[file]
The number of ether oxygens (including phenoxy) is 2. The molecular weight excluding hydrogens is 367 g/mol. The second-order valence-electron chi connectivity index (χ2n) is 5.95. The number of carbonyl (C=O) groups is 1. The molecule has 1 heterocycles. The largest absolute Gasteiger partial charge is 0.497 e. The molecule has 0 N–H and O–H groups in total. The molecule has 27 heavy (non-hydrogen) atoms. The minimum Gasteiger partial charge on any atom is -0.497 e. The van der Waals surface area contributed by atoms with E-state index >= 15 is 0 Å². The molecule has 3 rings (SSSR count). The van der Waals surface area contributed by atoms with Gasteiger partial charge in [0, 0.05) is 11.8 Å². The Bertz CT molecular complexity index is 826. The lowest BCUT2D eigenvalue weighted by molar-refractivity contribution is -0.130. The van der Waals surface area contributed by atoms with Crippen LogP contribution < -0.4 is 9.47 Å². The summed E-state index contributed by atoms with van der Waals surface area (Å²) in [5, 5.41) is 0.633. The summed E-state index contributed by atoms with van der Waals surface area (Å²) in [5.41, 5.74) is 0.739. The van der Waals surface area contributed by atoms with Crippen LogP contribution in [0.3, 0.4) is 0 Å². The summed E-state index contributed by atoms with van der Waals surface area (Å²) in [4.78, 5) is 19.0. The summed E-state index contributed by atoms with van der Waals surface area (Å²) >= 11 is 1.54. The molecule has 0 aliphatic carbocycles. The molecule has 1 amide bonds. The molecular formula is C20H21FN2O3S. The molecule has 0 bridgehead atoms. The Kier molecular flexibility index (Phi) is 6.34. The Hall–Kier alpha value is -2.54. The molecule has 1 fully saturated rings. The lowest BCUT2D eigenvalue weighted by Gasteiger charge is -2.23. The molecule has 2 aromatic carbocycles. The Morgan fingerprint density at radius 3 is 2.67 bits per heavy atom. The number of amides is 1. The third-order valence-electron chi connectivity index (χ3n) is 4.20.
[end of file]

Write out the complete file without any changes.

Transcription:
The number of ether oxygens (including phenoxy) is 2. The molecular weight excluding hydrogens is 367 g/mol. The second-order valence-electron chi connectivity index (χ2n) is 5.95. The number of carbonyl (C=O) groups is 1. The molecule has 1 heterocycles. The largest absolute Gasteiger partial charge is 0.497 e. The molecule has 0 N–H and O–H groups in total. The molecule has 27 heavy (non-hydrogen) atoms. The minimum Gasteiger partial charge on any atom is -0.497 e. The van der Waals surface area contributed by atoms with E-state index >= 15 is 0 Å². The molecule has 3 rings (SSSR count). The van der Waals surface area contributed by atoms with Gasteiger partial charge in [0, 0.05) is 11.8 Å². The Bertz CT molecular complexity index is 826. The lowest BCUT2D eigenvalue weighted by molar-refractivity contribution is -0.130. The van der Waals surface area contributed by atoms with Crippen LogP contribution < -0.4 is 9.47 Å². The summed E-state index contributed by atoms with van der Waals surface area (Å²) in [5, 5.41) is 0.633. The summed E-state index contributed by atoms with van der Waals surface area (Å²) in [5.41, 5.74) is 0.739. The van der Waals surface area contributed by atoms with Crippen LogP contribution in [0.3, 0.4) is 0 Å². The summed E-state index contributed by atoms with van der Waals surface area (Å²) in [4.78, 5) is 19.0. The summed E-state index contributed by atoms with van der Waals surface area (Å²) >= 11 is 1.54. The molecule has 0 aliphatic carbocycles. The molecule has 1 amide bonds. The molecular formula is C20H21FN2O3S. The molecule has 0 bridgehead atoms. The Kier molecular flexibility index (Phi) is 6.34. The Hall–Kier alpha value is -2.54. The molecule has 1 fully saturated rings. The lowest BCUT2D eigenvalue weighted by Gasteiger charge is -2.23. The molecule has 2 aromatic carbocycles. The Morgan fingerprint density at radius 3 is 2.67 bits per heavy atom. The number of amides is 1. The third-order valence-electron chi connectivity index (χ3n) is 4.20.